Though he was not a native, Charles Finley came to adore his adopted home of Lyons and its residents.
So on the one-year anniversary of his death, it only made sense to his children that they honor that devotion. And they did so by having breakfast in one of his favorite restaurants and presenting the staff there with a plaque containing one of his well-known sayings: “Plan for tomorrow, remember the past, live for today.”
Finley, a native of Deer River in Lewis County, died at age 93 on Jan. 15, 2019. Exactly one year later three of his six children — Al Finley and Christine Michel of Lyons and Claudia Lambdin of Auburn — gathered with a few of his friends at Mac’s Philly Steaks Diner on Canal Street for a meal and to share some memories. In tribute to her father, Michel ordered poached eggs on an English muffin and black coffee.
Michel described her late father as an exuberant, vivacious man “who loved people and people loved him.” His obituary stated that his “lifelong joys were his family, safe driving, nature, music and literature.”
Finley was an industrial arts teacher in Lewis County, taught at State University College at Oswego and was a safety educator for the state Education Department in Albany. He moved to Lyons 30-plus years ago to be closer to some of his children (the other three are Lisa Rapple of Saratoga County, Dave Finley of California and Mark Finley of South Carolina).
After retiring, he worked as a school bus driver for the Clyde-Savannah school district and then as an RSVP volunteer driver. His daughter said he would often accompany his passengers into their appointments if they so wished and take them out for lunch afterward.
He also loved music and owned several organs; Finley was the organist for several churches and organ emeritus at St. John’s Lutheran Church in Lyons. In fact, about seven years ago he bought an organ for “the people of Lyons,” his daughter said, and it’s housed at the Ohmann Theater. Finley gave a small concert on that organ for his 90th birthday, she recalled.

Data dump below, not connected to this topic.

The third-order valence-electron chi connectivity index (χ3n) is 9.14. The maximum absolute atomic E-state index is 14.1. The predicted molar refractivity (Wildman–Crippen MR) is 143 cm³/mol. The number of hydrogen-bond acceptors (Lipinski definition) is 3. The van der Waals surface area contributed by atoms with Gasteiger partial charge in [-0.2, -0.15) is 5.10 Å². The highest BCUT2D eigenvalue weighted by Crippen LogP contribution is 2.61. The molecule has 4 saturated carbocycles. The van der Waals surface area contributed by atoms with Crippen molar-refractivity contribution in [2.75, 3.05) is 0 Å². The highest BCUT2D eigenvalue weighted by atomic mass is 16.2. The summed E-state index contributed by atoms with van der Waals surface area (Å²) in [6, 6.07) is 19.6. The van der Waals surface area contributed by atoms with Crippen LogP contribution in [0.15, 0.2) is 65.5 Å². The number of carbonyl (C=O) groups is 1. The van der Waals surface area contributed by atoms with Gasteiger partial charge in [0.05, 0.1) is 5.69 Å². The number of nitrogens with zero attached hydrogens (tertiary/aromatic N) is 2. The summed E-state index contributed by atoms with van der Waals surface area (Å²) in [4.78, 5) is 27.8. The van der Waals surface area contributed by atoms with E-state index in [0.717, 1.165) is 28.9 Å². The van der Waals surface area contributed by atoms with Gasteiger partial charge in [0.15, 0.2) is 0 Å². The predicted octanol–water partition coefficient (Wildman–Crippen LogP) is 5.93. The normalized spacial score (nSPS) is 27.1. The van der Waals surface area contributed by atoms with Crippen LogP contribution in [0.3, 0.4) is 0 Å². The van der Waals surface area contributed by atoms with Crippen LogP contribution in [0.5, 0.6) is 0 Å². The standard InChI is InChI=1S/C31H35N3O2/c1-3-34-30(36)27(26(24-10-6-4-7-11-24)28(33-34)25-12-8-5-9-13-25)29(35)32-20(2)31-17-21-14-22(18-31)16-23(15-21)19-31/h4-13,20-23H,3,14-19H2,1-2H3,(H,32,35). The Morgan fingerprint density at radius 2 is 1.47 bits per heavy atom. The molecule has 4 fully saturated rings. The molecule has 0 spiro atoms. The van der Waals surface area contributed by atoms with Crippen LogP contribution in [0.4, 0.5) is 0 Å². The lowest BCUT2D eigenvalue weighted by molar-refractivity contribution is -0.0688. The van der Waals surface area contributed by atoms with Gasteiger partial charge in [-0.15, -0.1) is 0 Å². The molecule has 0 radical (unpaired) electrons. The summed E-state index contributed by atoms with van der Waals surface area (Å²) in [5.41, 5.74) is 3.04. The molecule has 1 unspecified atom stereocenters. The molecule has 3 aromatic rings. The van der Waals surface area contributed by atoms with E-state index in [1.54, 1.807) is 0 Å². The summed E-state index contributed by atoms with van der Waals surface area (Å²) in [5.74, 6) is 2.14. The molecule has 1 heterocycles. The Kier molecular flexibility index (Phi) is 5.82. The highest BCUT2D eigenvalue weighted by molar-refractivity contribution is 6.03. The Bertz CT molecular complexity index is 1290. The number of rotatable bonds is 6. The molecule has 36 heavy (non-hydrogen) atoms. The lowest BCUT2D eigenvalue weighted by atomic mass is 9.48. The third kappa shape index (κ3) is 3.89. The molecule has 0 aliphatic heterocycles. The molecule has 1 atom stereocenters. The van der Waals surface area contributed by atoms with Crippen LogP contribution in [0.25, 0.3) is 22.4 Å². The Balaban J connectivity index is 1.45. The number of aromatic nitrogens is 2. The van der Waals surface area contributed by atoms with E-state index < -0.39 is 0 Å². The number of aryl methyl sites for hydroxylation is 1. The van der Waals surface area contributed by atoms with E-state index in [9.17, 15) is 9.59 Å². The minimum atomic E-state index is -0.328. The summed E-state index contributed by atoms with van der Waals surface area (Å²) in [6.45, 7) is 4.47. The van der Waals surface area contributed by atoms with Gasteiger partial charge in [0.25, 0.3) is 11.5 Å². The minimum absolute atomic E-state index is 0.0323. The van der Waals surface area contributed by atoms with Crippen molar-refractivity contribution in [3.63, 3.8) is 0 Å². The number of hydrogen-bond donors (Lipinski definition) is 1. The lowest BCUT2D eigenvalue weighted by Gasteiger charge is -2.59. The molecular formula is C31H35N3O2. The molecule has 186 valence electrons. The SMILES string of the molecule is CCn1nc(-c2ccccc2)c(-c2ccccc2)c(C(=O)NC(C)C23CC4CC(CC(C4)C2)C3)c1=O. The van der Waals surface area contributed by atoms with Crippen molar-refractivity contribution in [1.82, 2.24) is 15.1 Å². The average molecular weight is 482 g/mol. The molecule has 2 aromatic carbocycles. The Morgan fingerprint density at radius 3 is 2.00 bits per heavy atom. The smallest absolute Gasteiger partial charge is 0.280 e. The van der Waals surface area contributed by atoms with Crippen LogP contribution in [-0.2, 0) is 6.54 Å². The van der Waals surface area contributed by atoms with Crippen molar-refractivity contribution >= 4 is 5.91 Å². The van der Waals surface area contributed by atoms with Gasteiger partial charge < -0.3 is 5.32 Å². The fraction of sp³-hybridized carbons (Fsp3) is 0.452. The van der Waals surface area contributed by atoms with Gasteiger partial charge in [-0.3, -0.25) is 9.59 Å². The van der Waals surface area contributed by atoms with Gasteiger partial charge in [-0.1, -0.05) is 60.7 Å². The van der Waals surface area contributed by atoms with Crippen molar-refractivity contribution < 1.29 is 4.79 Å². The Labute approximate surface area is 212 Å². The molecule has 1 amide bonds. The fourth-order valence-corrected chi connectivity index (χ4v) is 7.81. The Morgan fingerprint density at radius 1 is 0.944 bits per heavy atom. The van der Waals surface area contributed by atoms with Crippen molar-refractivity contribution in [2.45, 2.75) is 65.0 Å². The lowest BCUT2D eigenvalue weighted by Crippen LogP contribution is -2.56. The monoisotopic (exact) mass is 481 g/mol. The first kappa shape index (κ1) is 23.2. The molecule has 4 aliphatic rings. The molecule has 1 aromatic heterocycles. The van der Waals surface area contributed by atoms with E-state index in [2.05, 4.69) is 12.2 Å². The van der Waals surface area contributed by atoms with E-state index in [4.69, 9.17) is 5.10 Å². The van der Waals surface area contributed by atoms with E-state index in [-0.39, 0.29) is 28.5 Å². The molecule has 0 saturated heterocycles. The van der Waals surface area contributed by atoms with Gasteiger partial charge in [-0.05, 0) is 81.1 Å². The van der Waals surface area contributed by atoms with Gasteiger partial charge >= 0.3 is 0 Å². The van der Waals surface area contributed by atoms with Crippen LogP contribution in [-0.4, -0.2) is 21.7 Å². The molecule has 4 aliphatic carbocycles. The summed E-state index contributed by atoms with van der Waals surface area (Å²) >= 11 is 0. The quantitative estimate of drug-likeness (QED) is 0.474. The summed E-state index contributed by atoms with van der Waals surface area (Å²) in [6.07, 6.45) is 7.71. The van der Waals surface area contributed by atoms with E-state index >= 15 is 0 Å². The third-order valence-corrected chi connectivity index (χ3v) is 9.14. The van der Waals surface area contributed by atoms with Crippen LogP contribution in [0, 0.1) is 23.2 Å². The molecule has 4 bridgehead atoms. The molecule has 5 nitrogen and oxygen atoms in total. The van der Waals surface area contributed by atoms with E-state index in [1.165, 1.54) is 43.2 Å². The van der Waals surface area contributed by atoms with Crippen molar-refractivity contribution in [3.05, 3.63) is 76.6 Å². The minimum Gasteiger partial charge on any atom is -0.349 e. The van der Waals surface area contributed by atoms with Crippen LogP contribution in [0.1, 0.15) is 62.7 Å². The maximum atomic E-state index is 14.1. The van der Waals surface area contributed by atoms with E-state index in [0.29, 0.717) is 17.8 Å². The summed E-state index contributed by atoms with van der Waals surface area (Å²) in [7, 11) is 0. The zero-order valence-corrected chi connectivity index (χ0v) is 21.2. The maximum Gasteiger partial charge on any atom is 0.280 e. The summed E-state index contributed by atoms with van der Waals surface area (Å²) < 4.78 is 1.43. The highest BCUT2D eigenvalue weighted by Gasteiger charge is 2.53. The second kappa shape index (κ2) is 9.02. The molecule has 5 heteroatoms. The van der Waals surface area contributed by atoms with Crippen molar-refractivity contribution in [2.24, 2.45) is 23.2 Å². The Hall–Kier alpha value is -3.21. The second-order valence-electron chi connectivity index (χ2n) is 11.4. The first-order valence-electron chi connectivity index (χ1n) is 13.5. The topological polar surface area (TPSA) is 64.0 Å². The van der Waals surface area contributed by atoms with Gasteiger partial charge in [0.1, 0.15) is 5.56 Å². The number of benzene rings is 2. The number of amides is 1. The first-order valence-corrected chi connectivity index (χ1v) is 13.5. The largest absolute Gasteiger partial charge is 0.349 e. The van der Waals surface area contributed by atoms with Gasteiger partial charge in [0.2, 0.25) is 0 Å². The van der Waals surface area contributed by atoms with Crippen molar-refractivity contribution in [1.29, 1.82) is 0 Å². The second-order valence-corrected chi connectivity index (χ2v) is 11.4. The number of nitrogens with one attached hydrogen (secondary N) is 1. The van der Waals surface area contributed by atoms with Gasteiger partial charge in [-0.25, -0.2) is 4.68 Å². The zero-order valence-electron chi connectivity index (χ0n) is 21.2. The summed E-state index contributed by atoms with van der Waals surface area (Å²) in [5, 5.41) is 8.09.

When he could no longer drive because of his poor vision, he got around town on a motorized scooter — often picking up his prescriptions or going out for coffee, Michel said.
Mac’s Philly Steaks became a popular hangout for her father because every Sunday after church a group would often go there afterward for a meal.
In 2018, Michel said her father hatched the idea to have a bunch of plaques made featuring his favorite sayings.
“Dad wasn’t ready to give them out until he was ready to give them out,” Michel said, noting many remained after his death and were then distributed to friends and family.
It was her brother Al Finley who decided to bring one to Mac’s Philly Steaks Diner on the anniversary of his passing. He also brought others to Lyons National Bank and the Lyons Liquor Store.
“He would be thrilled that my brother Al thought to do that,” Michel said.
For Al Finley it only made sense to do so, since his father could make friends with anyone and Lyons “was like a family to him.”
Among those joining Charles Finley for the Sunday breakfasts at the diner was Pastor Mack Smith of St. John’s Lutheran Church. The two met when Smith arrived in Lyons in 2017.
Finley was a friendly, generous man who would shoot from the hip, Smith said.
“His heart was as big as Lyons and beyond,” he added, noting every week they would good-naturedly fight over who would pay for breakfast.
Smith said Finley was a faithful Bible study member who attended three days before his death, despite being very ill. Finley also stepped up and filled in when the church lost its organist unexpectedly, despite his failing health and eyesight. His favorite hymn was “The Wonderful Words of Life.”
But perhaps Smith’s most meaningful memory of Finley is how the older gentleman stood up for him. Smith said he was not universally accepted as “a pastor of color” when he arrived and Finley refused to let people speak ill of him. Smith said he will always be indebted to Finley for that.
Diner staff were “honored” by the plaque gift, said Danielle Tandle, who works at Mac’s Philly Steaks Diner. Tandle said she and her co-workers always looked forward to seeing Finley.
“He would make his rounds and talk to all his friennds,” said Tandle, adding he tried to include everyone and was genuinely kind. “He was such an amazing guy. He was just awesome.”